An old exegetical mystery concerns the dating of the events recounted in 2 Sam 11:1. According to this verse, David sent his troops to siege the Ammonite capitol one year after certain persons had left. These persons are identified by the ancient versions—as well as by the parallel account of 1 Chr 20:1—as “the kings”, that is, the coalition of Aramaean kings mentioned in the previous verse (2 Sam 10:19). This understanding also seems to be reflected in the vocalization of MT, while the consonantal texts seems to refer to “the messenger”, that is, the envoys dispatched by David to convey his condolences to the Ammonite king, and whose visit to Ammon ignited the war in the first place (2 Sam 10:1-18, esp. 2-4). The paper discusses the relation between these two readings. A critical scrutiny of previous studies demonstrates that they have failed to supply adequate explanation to the discrepancy between the consonantal text and the vocalization revealed in the MT. Most importantly, unlike the position held by many previous scholars, it should be stated explicitly that the best Tiberian codices do not treat this case as an example of ktib and qcrê. It is suggested that despite the apparent difference, both aspects of MT are best be interpreted in the same way as referring to “the messengers”. The seemingly diverging vocalization in fact reflects a late Second Temple pronunciation of this word following a phonological development that took place during that period, namely, the drop of the glottal stop, accompanied by a compensatory lengthening of the following vowel: *malak-im *malakim > mlakim, which is homophonous with mlakim “kings”. This development is reflected in contemporaneous evidence, consisting of the Dead Sea scrolls and the oral tradition of the Samaritan Pentateuch.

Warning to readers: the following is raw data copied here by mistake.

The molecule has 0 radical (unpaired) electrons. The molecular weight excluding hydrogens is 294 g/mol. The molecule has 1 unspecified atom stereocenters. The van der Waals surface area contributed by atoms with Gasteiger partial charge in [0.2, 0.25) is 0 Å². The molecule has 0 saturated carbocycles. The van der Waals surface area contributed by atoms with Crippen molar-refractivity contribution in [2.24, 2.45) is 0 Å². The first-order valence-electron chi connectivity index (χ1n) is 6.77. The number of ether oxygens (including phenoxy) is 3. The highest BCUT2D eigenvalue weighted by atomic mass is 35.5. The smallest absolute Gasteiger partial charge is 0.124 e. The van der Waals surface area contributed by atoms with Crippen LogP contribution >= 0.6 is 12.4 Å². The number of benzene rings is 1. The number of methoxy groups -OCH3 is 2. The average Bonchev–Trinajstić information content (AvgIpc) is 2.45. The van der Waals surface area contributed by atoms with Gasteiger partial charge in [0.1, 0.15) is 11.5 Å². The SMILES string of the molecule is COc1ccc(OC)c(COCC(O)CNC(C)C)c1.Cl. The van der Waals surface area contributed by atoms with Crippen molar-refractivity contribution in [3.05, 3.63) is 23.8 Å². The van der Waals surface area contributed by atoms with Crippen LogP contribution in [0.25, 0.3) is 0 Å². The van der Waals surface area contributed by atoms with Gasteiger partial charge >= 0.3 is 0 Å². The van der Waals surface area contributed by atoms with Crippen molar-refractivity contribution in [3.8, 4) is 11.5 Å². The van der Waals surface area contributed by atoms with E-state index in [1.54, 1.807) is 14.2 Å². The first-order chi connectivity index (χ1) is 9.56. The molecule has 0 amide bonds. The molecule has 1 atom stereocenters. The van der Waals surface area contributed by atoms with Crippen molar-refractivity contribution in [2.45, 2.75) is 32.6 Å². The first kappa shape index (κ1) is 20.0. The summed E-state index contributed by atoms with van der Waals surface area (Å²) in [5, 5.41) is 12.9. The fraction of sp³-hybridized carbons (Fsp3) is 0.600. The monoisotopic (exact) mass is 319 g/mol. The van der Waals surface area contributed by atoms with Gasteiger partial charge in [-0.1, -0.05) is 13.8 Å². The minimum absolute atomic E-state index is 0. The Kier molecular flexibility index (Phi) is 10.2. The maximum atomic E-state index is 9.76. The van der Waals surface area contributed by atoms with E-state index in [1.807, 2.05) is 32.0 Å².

Bibliographical notePublisher Copyright:
© 1981 Textus. All rights reserved.